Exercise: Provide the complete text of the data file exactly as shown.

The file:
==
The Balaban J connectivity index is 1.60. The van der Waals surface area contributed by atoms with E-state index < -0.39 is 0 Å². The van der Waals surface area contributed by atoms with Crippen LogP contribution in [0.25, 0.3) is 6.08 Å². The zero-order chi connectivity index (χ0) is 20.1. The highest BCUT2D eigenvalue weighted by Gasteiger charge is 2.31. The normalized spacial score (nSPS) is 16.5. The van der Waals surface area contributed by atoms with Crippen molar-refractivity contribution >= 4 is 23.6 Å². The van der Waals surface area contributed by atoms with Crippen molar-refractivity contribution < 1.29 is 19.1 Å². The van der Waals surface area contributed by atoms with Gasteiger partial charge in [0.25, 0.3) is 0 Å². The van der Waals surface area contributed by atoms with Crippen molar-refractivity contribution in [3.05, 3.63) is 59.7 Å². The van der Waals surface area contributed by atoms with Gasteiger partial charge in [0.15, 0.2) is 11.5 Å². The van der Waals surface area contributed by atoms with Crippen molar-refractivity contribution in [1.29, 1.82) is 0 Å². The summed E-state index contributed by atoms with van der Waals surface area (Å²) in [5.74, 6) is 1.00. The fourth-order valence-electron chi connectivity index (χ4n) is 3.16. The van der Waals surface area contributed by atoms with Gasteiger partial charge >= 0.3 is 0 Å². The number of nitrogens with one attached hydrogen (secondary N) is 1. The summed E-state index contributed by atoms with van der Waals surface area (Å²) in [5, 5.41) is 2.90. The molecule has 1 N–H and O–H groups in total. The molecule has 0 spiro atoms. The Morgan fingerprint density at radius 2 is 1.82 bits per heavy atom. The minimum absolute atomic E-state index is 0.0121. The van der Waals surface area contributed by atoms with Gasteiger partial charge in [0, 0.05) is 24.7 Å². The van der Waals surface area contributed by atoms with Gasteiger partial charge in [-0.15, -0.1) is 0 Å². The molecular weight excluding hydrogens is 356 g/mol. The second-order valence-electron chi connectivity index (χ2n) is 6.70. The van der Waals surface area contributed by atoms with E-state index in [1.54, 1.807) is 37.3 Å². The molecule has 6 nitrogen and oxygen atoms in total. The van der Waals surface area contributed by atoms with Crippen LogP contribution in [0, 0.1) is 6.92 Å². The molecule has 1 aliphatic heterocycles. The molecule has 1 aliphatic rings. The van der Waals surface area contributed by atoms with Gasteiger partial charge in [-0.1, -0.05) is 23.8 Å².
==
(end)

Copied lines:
The Balaban J connectivity index is 1.60. The van der Waals surface area contributed by atoms with E-state index < -0.39 is 0 Å². The van der Waals surface area contributed by atoms with Crippen LogP contribution in [0.25, 0.3) is 6.08 Å². The zero-order chi connectivity index (χ0) is 20.1. The highest BCUT2D eigenvalue weighted by Gasteiger charge is 2.31. The normalized spacial score (nSPS) is 16.5. The van der Waals surface area contributed by atoms with Crippen molar-refractivity contribution >= 4 is 23.6 Å². The van der Waals surface area contributed by atoms with Crippen molar-refractivity contribution < 1.29 is 19.1 Å². The van der Waals surface area contributed by atoms with Gasteiger partial charge in [0.25, 0.3) is 0 Å². The van der Waals surface area contributed by atoms with Crippen molar-refractivity contribution in [3.05, 3.63) is 59.7 Å². The van der Waals surface area contributed by atoms with Gasteiger partial charge in [0.15, 0.2) is 11.5 Å². The van der Waals surface area contributed by atoms with Crippen molar-refractivity contribution in [1.29, 1.82) is 0 Å². The summed E-state index contributed by atoms with van der Waals surface area (Å²) in [5.74, 6) is 1.00. The fourth-order valence-electron chi connectivity index (χ4n) is 3.16. The van der Waals surface area contributed by atoms with Gasteiger partial charge >= 0.3 is 0 Å². The number of nitrogens with one attached hydrogen (secondary N) is 1. The summed E-state index contributed by atoms with van der Waals surface area (Å²) in [5, 5.41) is 2.90. The molecule has 1 N–H and O–H groups in total. The molecule has 0 spiro atoms. The Morgan fingerprint density at radius 2 is 1.82 bits per heavy atom. The minimum absolute atomic E-state index is 0.0121. The van der Waals surface area contributed by atoms with Gasteiger partial charge in [0, 0.05) is 24.7 Å². The van der Waals surface area contributed by atoms with Gasteiger partial charge in [-0.15, -0.1) is 0 Å². The molecular weight excluding hydrogens is 356 g/mol. The second-order valence-electron chi connectivity index (χ2n) is 6.70. The van der Waals surface area contributed by atoms with E-state index in [1.54, 1.807) is 37.3 Å². The molecule has 6 nitrogen and oxygen atoms in total. The van der Waals surface area contributed by atoms with Crippen LogP contribution in [0, 0.1) is 6.92 Å². The molecule has 1 aliphatic heterocycles. The molecule has 1 aliphatic rings. The van der Waals surface area contributed by atoms with Gasteiger partial charge in [-0.1, -0.05) is 23.8 Å².